The decision covers workers responsible for keeping the company’s network running across the Midlands, North of England, Wales, Scotland and Northern Ireland.
Connect, which represents 20,000 people working in the telecommunications and IT sector, has over half of the 200 staff at Voda’s Regional Operations North as members.
The announcement follows months of talks between the union and Vodafone in the hope of finding an agreement on recognition. However, Vodafone resisted throughout the process, and Connect applied for legally enforced recognition.
Back in March a Vodafone spokperson said: ‘Vodafone values open and direct communication with employees, but does not believe that the most effective way of ensuring this is via external third-party representation.’
The decision means that Vodafone must now consult with Connect on the pay, hours and holidays of the affected workers.
The union has also submitted a further claim for recognition that would cover similar workers in the South of England.
Connect’s General Secretary, Adrian Askew, said:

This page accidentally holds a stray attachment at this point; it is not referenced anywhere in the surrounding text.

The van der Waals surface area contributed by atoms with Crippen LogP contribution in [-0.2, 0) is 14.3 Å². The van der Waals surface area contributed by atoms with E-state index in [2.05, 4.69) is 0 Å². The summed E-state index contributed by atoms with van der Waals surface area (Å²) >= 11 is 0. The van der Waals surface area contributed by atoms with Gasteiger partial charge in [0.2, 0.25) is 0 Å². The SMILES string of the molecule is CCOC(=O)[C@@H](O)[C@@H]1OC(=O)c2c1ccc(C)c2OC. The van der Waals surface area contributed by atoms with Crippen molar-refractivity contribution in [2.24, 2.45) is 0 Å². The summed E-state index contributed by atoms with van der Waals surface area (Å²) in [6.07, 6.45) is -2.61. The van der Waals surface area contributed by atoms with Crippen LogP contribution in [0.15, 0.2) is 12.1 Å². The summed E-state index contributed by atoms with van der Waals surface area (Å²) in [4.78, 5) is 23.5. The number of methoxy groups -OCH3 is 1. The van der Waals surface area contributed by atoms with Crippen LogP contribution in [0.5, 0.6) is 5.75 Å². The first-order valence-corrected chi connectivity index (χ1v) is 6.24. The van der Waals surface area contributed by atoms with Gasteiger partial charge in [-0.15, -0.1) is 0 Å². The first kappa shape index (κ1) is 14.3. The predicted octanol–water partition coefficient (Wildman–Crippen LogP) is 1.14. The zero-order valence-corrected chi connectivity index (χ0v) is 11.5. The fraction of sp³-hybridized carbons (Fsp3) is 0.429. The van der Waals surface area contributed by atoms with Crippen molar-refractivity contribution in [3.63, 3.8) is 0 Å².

"This is a landmark victory for our members in Vodafone, and it is a tribute to how they have come together to demand a say in their working lives.
"Vodafone workers are calling loud and clear for a voice at work that is independent and professional. Our membership growth in the company has shown that even in the biggest of blue-chip companies, employees understand that trade unions are still the only way to secure a truly independent voice.
"The hard work now lies ahead of us, representing our members and influencing the decisions that affect them. We look forward to building a constructive and forward looking relationship with the company, and demonstrating the long-term benefits that come from having a union voice at the table.
"Our membership in Vodafone is going from strength to strength and Connect will continue to look for new opportunities to ensure that all our members are heard by Vodafone management."